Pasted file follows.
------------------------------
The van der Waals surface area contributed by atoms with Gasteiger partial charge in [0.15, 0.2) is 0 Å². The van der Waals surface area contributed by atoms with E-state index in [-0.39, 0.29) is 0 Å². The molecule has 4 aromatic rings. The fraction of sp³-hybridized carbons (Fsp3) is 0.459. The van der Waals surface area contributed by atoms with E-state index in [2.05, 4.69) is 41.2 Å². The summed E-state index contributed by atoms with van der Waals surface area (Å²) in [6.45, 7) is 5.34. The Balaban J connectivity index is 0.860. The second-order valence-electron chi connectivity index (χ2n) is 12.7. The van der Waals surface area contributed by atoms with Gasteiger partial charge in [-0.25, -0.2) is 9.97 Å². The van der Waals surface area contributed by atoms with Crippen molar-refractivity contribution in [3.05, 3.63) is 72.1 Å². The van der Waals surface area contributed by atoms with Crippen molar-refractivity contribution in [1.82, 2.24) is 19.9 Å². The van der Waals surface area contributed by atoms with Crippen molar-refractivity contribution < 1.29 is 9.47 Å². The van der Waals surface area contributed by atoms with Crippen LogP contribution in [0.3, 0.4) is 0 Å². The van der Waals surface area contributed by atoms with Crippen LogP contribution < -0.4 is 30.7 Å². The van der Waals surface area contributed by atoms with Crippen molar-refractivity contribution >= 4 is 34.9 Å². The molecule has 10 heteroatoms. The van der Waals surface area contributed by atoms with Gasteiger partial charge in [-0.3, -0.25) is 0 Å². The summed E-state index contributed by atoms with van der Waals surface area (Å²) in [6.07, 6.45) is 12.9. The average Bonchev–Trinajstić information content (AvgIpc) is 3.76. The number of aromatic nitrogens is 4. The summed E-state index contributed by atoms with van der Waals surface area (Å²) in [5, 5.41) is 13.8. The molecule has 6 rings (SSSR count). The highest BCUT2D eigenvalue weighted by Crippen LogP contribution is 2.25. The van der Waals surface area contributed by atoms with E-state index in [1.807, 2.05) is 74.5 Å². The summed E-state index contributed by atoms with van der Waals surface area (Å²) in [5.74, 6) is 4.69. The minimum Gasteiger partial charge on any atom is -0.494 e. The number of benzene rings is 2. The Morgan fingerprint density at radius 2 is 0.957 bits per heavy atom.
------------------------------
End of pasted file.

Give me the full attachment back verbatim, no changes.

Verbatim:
The van der Waals surface area contributed by atoms with Gasteiger partial charge in [0.15, 0.2) is 0 Å². The van der Waals surface area contributed by atoms with E-state index in [-0.39, 0.29) is 0 Å². The molecule has 4 aromatic rings. The fraction of sp³-hybridized carbons (Fsp3) is 0.459. The van der Waals surface area contributed by atoms with E-state index in [2.05, 4.69) is 41.2 Å². The summed E-state index contributed by atoms with van der Waals surface area (Å²) in [6.45, 7) is 5.34. The Balaban J connectivity index is 0.860. The second-order valence-electron chi connectivity index (χ2n) is 12.7. The van der Waals surface area contributed by atoms with Gasteiger partial charge in [-0.25, -0.2) is 9.97 Å². The van der Waals surface area contributed by atoms with Crippen molar-refractivity contribution in [3.05, 3.63) is 72.1 Å². The van der Waals surface area contributed by atoms with Crippen molar-refractivity contribution in [1.82, 2.24) is 19.9 Å². The van der Waals surface area contributed by atoms with Crippen molar-refractivity contribution < 1.29 is 9.47 Å². The van der Waals surface area contributed by atoms with Crippen LogP contribution in [0.3, 0.4) is 0 Å². The van der Waals surface area contributed by atoms with Crippen LogP contribution < -0.4 is 30.7 Å². The van der Waals surface area contributed by atoms with Crippen molar-refractivity contribution >= 4 is 34.9 Å². The molecule has 10 heteroatoms. The van der Waals surface area contributed by atoms with Gasteiger partial charge in [-0.3, -0.25) is 0 Å². The summed E-state index contributed by atoms with van der Waals surface area (Å²) in [6.07, 6.45) is 12.9. The average Bonchev–Trinajstić information content (AvgIpc) is 3.76. The number of aromatic nitrogens is 4. The summed E-state index contributed by atoms with van der Waals surface area (Å²) in [5, 5.41) is 13.8. The molecule has 6 rings (SSSR count). The highest BCUT2D eigenvalue weighted by Crippen LogP contribution is 2.25. The van der Waals surface area contributed by atoms with E-state index in [1.807, 2.05) is 74.5 Å². The summed E-state index contributed by atoms with van der Waals surface area (Å²) in [5.74, 6) is 4.69. The minimum Gasteiger partial charge on any atom is -0.494 e. The number of benzene rings is 2. The Morgan fingerprint density at radius 2 is 0.957 bits per heavy atom.